Making the Business Case for Accessibility
In today’s digital world, accessibility is not just a legal requirement but also a smart business decision. By prioritizing accessibility, companies can tap into a significant market opportunity and gain a competitive advantage. With over 1 billion people with disabilities worldwide, making products and services accessible can open doors to sell to more customers, including those with disabilities. Additionally, creating accessible products and services can help companies compete in sectors like banking and government, where procurement gatekeepers deny purchases of products that fall short on accessibility. In this article, we will discuss how accessibility can drive growth and help in making the business case for accessibility. You can also get a high level overview of the basics of accessiblity testing by viewing this video.
1. Drives Growth and Competitive Advantage:
One of the most significant benefits of prioritizing accessibility is that it can drive growth and competitive advantage. According to the World Health Organization, there are over 1 billion people with disabilities worldwide, which represents a significant market opportunity. However, many companies fail to tap into this market because their digital products and services are not accessible. By making their products and services accessible, companies can open doors to sell to more customers, including those with disabilities. Additionally, accessibility can help companies compete in sectors like banking and government, where procurement gatekeepers deny purchases of products that fall short on accessibility.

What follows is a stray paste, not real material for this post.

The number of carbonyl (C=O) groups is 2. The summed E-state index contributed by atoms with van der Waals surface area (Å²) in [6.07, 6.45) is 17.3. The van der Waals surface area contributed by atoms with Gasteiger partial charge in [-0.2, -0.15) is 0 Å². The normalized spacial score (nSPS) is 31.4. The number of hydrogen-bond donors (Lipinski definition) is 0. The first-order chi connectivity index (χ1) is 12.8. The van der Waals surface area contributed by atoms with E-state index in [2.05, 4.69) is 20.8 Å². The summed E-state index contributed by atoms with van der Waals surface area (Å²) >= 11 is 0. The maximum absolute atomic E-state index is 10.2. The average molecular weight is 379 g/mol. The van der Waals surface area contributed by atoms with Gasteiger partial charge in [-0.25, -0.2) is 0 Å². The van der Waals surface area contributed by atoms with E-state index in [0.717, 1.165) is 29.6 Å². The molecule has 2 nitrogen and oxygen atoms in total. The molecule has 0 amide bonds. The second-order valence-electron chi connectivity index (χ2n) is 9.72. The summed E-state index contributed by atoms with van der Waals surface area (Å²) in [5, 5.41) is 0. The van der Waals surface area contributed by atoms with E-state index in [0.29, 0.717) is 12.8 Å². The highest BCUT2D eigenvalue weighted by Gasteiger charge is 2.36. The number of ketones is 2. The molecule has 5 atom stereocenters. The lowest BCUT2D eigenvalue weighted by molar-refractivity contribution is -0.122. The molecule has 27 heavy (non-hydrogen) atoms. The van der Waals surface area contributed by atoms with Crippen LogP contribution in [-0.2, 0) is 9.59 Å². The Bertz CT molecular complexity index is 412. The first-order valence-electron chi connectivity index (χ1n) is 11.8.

Return on Disability, a company that models the impact of prioritizing disability-related work on company performance, found that accessibility is not only a moral imperative but also a smart business decision. Their research showed that the disability market represents a $1 trillion opportunity. Moreover, by creating accessible products and services, companies can tap into the global market of people with disabilities and their friends and family, who prefer to support organizations whose products are accessible. Together, they control over $13 trillion in disposable income.
2. Aligns With Many Companies’ Stated Values and Commitments:
Another approach to convincing your boss to invest in accessibility is to align it with the company’s stated values and commitments. Several accessibility leaders have spoken about connecting their efforts to diversity, equity, and inclusion (DE&I) efforts that already have executive support. By framing accessibility as part of DE&I, companies can make it a strategic priority that aligns with their values and commitments.
For example, Capital One drew connections to its corporate values of “excellence” and “doing the right thing” when starting its accessibility work over a decade ago. Similarly, Humana’s digital accessibility lead used age as the doorway to inclusion, educating her company on how accessibility improvements help older adults, who are a significant customer segment to Humana as a healthcare provider.